Global cryptocurrency exchange Binance has restricted 281 Nigerian accounts due to international money laundering laws, according to the company’s CEO.
According to a letter Changpeng Zhao sent to Nigerian customers on Jan. 29, the decision to restrict some personal accounts was made to ensure user safety, while more than a third of the accounts restricts were requested by international law enforcement agencies.
“Currently, we have resolved 79 cases and continue to work through others. All non-law enforcement-related cases will be resolved within two weeks,” Changpeng Zhao said.
Nigerians have used cryptocurrencies in spite of a central bank ban for business purposes, to protect their savings as the naira currency loses value, and to send money abroad because it is difficult to obtain U.S. dollars locally.
Blockchain giant Binance hopes Russia will spur growth in the region
Binance, the world’s largest cryptocurrency exchange, aims to expand in Russia and neighbouring states where it sees opportunities for new regulations that will boost its business, an executive said.
Russian politicians are urging the central bank to change its stance on cryptocurrency trading and mining because of concerns that it may cause financial instability. They say it should instead regulate a business which could draw in more tax revenues.
Vladimir Putin has asked the central bank to reach an agreement on how to handle cryptocurrency business, a subject that regulators, central banks, and governments around the globe have been grappling with.
“Our goal is to obtain a licence and conduct legal business where the regulation allows,” Binance Eastern European Director Gleb Kostarev told Reuters, adding that his company hoped for a progressive regulatory approach from Russia that could influence the approach taken by its neighbours.
Kostarev said Russia, where the central bank says the annual volume of cryptocurrency transactions stands at about $5 billion, was strategically important for Binance.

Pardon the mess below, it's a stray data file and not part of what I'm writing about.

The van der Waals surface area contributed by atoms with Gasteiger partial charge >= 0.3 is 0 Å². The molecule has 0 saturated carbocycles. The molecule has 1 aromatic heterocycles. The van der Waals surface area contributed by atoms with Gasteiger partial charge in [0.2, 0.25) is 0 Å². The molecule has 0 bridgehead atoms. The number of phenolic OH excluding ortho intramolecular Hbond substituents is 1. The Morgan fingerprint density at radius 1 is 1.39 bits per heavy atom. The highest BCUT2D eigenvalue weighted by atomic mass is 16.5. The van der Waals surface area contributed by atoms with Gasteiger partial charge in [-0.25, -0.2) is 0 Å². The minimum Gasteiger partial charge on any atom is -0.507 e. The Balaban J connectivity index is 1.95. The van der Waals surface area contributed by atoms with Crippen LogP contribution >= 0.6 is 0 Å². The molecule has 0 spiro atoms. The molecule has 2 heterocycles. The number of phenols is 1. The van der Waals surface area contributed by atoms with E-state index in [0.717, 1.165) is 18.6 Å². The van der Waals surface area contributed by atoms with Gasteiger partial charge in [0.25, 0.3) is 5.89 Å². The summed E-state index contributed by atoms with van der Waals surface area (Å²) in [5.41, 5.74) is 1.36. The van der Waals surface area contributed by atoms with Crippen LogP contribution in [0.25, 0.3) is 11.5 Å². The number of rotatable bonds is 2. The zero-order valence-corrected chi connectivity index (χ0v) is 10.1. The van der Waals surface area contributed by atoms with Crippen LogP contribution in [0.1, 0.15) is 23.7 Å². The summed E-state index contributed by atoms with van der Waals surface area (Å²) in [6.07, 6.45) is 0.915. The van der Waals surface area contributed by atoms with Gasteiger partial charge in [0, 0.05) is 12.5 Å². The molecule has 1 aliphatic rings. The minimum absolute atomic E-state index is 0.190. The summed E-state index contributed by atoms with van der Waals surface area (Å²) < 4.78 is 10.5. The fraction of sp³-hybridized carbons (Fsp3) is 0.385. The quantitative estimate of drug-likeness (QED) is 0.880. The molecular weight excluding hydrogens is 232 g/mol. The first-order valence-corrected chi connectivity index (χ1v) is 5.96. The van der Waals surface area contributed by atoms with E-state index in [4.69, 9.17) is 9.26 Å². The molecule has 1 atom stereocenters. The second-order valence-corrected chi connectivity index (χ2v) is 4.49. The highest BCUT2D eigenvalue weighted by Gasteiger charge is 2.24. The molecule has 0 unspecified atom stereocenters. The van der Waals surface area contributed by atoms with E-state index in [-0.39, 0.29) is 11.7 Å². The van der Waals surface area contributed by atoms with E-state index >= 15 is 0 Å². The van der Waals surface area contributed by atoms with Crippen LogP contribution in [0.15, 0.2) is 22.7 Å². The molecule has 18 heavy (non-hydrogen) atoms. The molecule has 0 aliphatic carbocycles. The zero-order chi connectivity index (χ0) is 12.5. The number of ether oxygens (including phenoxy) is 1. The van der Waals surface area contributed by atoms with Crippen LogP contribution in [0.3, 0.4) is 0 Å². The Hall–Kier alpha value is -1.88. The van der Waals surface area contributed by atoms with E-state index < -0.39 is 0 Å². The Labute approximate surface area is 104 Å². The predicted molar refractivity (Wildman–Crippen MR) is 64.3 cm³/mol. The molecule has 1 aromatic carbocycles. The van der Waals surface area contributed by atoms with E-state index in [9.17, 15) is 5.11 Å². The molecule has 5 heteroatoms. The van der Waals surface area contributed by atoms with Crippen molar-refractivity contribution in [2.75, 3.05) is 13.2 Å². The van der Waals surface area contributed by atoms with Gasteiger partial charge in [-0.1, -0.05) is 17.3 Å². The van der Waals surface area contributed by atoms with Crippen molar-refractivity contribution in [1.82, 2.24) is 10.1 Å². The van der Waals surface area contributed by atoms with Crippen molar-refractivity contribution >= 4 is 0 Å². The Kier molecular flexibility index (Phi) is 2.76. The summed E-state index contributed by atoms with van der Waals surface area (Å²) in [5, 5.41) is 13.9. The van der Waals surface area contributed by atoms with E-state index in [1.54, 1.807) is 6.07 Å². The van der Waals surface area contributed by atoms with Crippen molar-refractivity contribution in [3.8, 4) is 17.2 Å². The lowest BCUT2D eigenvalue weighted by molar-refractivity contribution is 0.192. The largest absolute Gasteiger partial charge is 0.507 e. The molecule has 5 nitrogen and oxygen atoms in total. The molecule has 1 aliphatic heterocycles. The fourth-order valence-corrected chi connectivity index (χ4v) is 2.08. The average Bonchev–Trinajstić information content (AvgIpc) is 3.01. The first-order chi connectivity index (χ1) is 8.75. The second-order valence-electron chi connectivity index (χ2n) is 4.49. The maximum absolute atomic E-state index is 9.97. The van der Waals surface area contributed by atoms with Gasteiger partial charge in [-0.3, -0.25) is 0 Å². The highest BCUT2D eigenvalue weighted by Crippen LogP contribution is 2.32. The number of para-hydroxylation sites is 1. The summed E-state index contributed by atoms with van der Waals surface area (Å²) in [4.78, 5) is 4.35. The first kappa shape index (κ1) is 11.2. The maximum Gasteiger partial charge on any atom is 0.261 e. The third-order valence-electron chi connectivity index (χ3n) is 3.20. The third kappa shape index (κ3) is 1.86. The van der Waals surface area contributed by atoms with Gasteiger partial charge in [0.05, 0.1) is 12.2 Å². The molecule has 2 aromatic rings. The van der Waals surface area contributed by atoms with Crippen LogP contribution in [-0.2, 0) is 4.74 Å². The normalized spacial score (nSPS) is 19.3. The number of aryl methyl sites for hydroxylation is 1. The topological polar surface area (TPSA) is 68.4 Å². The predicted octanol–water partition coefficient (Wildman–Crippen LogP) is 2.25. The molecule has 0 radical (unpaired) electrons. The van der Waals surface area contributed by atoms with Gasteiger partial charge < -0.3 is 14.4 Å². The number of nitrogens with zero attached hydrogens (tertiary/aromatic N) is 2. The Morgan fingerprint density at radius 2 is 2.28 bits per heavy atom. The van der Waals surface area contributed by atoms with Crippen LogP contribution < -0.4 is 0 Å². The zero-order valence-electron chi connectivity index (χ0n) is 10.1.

He described the central bank’s proposals to restrict trading as harsh, adding: “For now, we consider this as an invitation to dialogue with the regulator.”
Russia has opposed cryptocurrencies for years, saying they can be used to launder money or finance terrorism. It gave them legal status in 2020 but banned their use for payments.
According to Kostarev, Russia’s approach may influence how other countries in the region deal with cryptocurrencies.
“In Ukraine, Kazakhstan and Uzbekistan they are more loyal to cryptocurrencies and are taking steps towards liberalisation, rather than restriction,” he said. “But local regulators are taking these steps with an eye on Russia.”
According to Binance, the global hashrate, or the amount of computational power used by computers connected to the bitcoin network, was reduced by around 20% this month due to unrest in Kazakhstan and power outages.
Kostarev said the rate was now recovering.
A Reuters investigation last week showed Binance withheld information about its finances and corporate structure from regulators, even as it welcomed government oversight and lauded its anti-money laundering programme.
A Binance spokesperson responded saying the company backed “technologies and legislation that will set the crypto industry on the road to becoming a well-regulated, secure industry.”
During the investigation, Binance was also found to have violated its own compliance department by signing up customers from Russia and six other countries that were deemed to be of “extreme” money-laundering risk.
Binance said it had “one of the most sophisticated approaches” to enforcing anti-money laundering and counter-terrorism financing in the finance sector and internal risk ratings were adjusted according to a range of variables.